Stettler Against Racism group holds peaceful protest
On June 12, 2020 Stettler Against Racism hosted a peaceful protest at the William E. Hays football field to support the global Black Lives Matter campaign. The event was hosted by Catherine Robinson and Cheryl Jamie.
Jamie started the protest with a recognition that it was being help on Treaty Six Territory—acknowledging the many First Nations, Metis, and Inuit peoples who have lived on these lands for many generations. Following that, speakers came and shared their stories about racism and how it has affected them, and no story was the same.
"I have been called a dirty Indian and that I should go back to where I can from." Cheryl Jaime
Jamie spoke about the Red Dress Program, which is a program to educate people about the missing and murdered Aboriginal women in Canada.
The protest was to bring about awareness, educate people and tell people that you have to keep fighting, that just because you attended this protest, it does not mean that you have done your part.
The protest was to show support for the people who have been impacted by racism; to show that they are not alone and that a change has to be made.
"No justice, no peace!" These words were said often throughout the protest to show others that people are going to keep protesting until justice is found.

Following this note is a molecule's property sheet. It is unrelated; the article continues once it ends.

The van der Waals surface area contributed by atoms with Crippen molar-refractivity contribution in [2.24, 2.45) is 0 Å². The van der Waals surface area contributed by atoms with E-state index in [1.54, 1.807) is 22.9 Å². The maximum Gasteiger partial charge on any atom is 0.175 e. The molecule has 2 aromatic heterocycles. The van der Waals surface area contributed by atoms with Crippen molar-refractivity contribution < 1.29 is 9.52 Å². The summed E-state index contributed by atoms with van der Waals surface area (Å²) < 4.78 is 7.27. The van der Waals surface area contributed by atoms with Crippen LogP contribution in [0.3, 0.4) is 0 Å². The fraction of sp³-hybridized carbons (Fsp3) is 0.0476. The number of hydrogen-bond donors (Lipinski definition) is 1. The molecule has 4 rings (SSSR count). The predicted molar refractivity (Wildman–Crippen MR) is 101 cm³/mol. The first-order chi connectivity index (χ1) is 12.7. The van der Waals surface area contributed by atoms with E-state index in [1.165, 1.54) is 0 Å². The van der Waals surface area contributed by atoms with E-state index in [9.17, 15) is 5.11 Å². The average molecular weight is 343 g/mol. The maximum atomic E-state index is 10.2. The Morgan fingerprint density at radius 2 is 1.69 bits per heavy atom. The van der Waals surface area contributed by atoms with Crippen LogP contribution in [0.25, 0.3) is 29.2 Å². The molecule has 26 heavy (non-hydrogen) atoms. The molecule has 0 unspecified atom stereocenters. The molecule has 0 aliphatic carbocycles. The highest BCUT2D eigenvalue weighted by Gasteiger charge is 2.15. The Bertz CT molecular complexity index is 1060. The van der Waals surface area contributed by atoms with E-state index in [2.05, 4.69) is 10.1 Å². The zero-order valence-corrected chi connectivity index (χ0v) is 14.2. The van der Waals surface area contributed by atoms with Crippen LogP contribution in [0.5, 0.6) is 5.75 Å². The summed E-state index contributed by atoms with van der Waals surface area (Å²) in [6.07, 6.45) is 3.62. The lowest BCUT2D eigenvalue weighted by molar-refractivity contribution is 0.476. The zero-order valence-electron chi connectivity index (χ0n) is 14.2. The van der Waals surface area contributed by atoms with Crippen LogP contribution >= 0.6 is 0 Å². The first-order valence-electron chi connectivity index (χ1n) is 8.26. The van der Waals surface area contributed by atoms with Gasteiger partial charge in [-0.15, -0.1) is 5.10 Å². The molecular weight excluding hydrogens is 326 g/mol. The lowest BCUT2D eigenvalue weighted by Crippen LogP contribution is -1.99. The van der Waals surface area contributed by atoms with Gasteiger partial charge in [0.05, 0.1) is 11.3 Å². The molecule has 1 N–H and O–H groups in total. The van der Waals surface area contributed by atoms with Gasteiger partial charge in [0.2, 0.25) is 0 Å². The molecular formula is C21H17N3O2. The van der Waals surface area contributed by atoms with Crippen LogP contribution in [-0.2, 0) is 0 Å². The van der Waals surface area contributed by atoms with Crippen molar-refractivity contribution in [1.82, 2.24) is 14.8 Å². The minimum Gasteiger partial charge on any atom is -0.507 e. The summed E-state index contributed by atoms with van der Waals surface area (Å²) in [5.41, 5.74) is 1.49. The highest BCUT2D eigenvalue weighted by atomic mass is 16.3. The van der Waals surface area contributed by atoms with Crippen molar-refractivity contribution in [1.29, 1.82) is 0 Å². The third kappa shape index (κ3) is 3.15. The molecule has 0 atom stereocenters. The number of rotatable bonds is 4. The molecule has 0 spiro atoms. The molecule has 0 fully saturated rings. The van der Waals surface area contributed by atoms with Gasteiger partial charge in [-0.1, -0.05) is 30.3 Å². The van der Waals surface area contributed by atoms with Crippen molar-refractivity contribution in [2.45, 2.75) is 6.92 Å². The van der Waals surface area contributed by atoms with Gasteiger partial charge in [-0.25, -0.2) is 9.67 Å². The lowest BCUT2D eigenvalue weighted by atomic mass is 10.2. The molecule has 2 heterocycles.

Many people attended this event with varying reasons from person to person. However, the standard answer was that they wanted to be present to stand up against racism, learn, and educate others about the racism in our community and around the globe.
People asked why it is essential to hold this protest in a Stettler. The question was answered with responses explaining that racism is everywhere. Even when you don't hear about it or see it all the time living in a small town does not mean that it is not happening and is not important.
"My youngest daughter is a young Indigenous girl, and I don't want her growing up here hearing the things I used to hear in school. (not directed to her) I will not tolerate racism towards her from anyone, and no one can tell me this isn't an issue in Stettler, it is everywhere." Catherine Robinson
Jessica Campbell, Youth Reporter